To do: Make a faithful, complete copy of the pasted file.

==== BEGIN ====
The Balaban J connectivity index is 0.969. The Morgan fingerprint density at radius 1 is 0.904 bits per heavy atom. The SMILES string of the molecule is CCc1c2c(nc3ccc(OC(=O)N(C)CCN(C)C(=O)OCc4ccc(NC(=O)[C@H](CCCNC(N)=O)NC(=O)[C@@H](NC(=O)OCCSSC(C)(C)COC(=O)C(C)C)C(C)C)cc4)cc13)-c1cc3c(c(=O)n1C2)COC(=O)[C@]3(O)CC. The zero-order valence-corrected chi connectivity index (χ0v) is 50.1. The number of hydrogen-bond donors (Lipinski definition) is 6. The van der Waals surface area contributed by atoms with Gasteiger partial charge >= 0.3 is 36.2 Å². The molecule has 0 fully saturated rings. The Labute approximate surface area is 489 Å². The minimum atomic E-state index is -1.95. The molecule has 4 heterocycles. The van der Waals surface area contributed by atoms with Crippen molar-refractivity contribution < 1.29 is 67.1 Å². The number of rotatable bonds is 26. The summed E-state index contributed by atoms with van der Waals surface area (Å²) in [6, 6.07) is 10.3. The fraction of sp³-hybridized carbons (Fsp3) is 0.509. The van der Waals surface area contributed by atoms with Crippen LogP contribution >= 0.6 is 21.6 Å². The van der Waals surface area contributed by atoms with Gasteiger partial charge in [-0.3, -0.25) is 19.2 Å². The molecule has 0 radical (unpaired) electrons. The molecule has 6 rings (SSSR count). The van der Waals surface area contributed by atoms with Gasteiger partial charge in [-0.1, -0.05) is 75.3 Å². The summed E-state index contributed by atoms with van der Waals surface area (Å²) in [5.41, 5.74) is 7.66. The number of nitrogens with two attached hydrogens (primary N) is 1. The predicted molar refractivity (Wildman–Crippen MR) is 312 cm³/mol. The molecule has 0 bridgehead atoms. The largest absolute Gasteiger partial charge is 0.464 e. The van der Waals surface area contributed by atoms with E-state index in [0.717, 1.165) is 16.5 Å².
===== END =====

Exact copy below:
The Balaban J connectivity index is 0.969. The Morgan fingerprint density at radius 1 is 0.904 bits per heavy atom. The SMILES string of the molecule is CCc1c2c(nc3ccc(OC(=O)N(C)CCN(C)C(=O)OCc4ccc(NC(=O)[C@H](CCCNC(N)=O)NC(=O)[C@@H](NC(=O)OCCSSC(C)(C)COC(=O)C(C)C)C(C)C)cc4)cc13)-c1cc3c(c(=O)n1C2)COC(=O)[C@]3(O)CC. The zero-order valence-corrected chi connectivity index (χ0v) is 50.1. The number of hydrogen-bond donors (Lipinski definition) is 6. The van der Waals surface area contributed by atoms with Gasteiger partial charge >= 0.3 is 36.2 Å². The molecule has 0 fully saturated rings. The Labute approximate surface area is 489 Å². The minimum atomic E-state index is -1.95. The molecule has 4 heterocycles. The van der Waals surface area contributed by atoms with Crippen molar-refractivity contribution < 1.29 is 67.1 Å². The number of rotatable bonds is 26. The summed E-state index contributed by atoms with van der Waals surface area (Å²) in [6, 6.07) is 10.3. The fraction of sp³-hybridized carbons (Fsp3) is 0.509. The van der Waals surface area contributed by atoms with Crippen LogP contribution >= 0.6 is 21.6 Å². The van der Waals surface area contributed by atoms with Gasteiger partial charge in [-0.3, -0.25) is 19.2 Å². The molecule has 0 radical (unpaired) electrons. The molecule has 6 rings (SSSR count). The van der Waals surface area contributed by atoms with Gasteiger partial charge in [-0.1, -0.05) is 75.3 Å². The summed E-state index contributed by atoms with van der Waals surface area (Å²) in [5.41, 5.74) is 7.66. The number of nitrogens with two attached hydrogens (primary N) is 1. The predicted molar refractivity (Wildman–Crippen MR) is 312 cm³/mol. The molecule has 0 bridgehead atoms. The largest absolute Gasteiger partial charge is 0.464 e. The van der Waals surface area contributed by atoms with E-state index in [0.717, 1.165) is 16.5 Å².